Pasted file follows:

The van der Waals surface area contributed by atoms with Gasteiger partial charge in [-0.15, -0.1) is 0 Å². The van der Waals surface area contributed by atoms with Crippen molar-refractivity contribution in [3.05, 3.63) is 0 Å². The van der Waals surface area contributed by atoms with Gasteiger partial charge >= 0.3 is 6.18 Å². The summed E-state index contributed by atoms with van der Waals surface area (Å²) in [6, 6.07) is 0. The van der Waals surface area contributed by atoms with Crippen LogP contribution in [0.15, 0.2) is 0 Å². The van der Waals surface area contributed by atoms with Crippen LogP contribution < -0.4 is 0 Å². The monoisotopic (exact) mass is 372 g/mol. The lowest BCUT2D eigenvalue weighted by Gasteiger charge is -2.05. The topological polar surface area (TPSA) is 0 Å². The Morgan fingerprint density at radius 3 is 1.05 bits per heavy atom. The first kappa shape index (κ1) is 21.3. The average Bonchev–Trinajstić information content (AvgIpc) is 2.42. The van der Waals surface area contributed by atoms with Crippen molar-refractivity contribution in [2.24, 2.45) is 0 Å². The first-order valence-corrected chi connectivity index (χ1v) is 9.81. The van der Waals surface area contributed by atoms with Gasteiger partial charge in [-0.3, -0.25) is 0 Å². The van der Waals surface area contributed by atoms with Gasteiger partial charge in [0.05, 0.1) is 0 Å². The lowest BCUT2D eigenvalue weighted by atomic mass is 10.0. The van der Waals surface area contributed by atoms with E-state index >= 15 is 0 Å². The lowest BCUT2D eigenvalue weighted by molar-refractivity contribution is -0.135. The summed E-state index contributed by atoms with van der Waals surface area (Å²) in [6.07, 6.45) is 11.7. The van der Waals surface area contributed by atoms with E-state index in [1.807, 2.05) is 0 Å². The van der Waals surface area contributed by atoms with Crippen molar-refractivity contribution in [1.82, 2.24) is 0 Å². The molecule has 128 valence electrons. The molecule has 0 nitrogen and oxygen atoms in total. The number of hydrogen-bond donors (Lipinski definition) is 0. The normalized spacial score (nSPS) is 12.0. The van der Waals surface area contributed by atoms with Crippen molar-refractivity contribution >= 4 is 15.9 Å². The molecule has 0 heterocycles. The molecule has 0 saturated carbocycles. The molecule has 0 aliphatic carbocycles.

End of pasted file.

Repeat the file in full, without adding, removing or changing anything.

The van der Waals surface area contributed by atoms with Gasteiger partial charge in [-0.15, -0.1) is 0 Å². The van der Waals surface area contributed by atoms with Crippen molar-refractivity contribution in [3.05, 3.63) is 0 Å². The van der Waals surface area contributed by atoms with Gasteiger partial charge >= 0.3 is 6.18 Å². The summed E-state index contributed by atoms with van der Waals surface area (Å²) in [6, 6.07) is 0. The van der Waals surface area contributed by atoms with Crippen LogP contribution in [0.15, 0.2) is 0 Å². The van der Waals surface area contributed by atoms with Crippen LogP contribution < -0.4 is 0 Å². The monoisotopic (exact) mass is 372 g/mol. The lowest BCUT2D eigenvalue weighted by Gasteiger charge is -2.05. The topological polar surface area (TPSA) is 0 Å². The Morgan fingerprint density at radius 3 is 1.05 bits per heavy atom. The first kappa shape index (κ1) is 21.3. The average Bonchev–Trinajstić information content (AvgIpc) is 2.42. The van der Waals surface area contributed by atoms with Crippen molar-refractivity contribution in [2.24, 2.45) is 0 Å². The first-order valence-corrected chi connectivity index (χ1v) is 9.81. The van der Waals surface area contributed by atoms with Gasteiger partial charge in [-0.3, -0.25) is 0 Å². The van der Waals surface area contributed by atoms with Gasteiger partial charge in [0.05, 0.1) is 0 Å². The lowest BCUT2D eigenvalue weighted by atomic mass is 10.0. The van der Waals surface area contributed by atoms with E-state index >= 15 is 0 Å². The lowest BCUT2D eigenvalue weighted by molar-refractivity contribution is -0.135. The summed E-state index contributed by atoms with van der Waals surface area (Å²) in [6.07, 6.45) is 11.7. The van der Waals surface area contributed by atoms with E-state index in [1.807, 2.05) is 0 Å². The van der Waals surface area contributed by atoms with Crippen molar-refractivity contribution in [1.82, 2.24) is 0 Å². The molecule has 128 valence electrons. The molecule has 0 nitrogen and oxygen atoms in total. The number of hydrogen-bond donors (Lipinski definition) is 0. The normalized spacial score (nSPS) is 12.0. The van der Waals surface area contributed by atoms with Crippen molar-refractivity contribution >= 4 is 15.9 Å². The molecule has 0 heterocycles. The molecule has 0 saturated carbocycles. The molecule has 0 aliphatic carbocycles.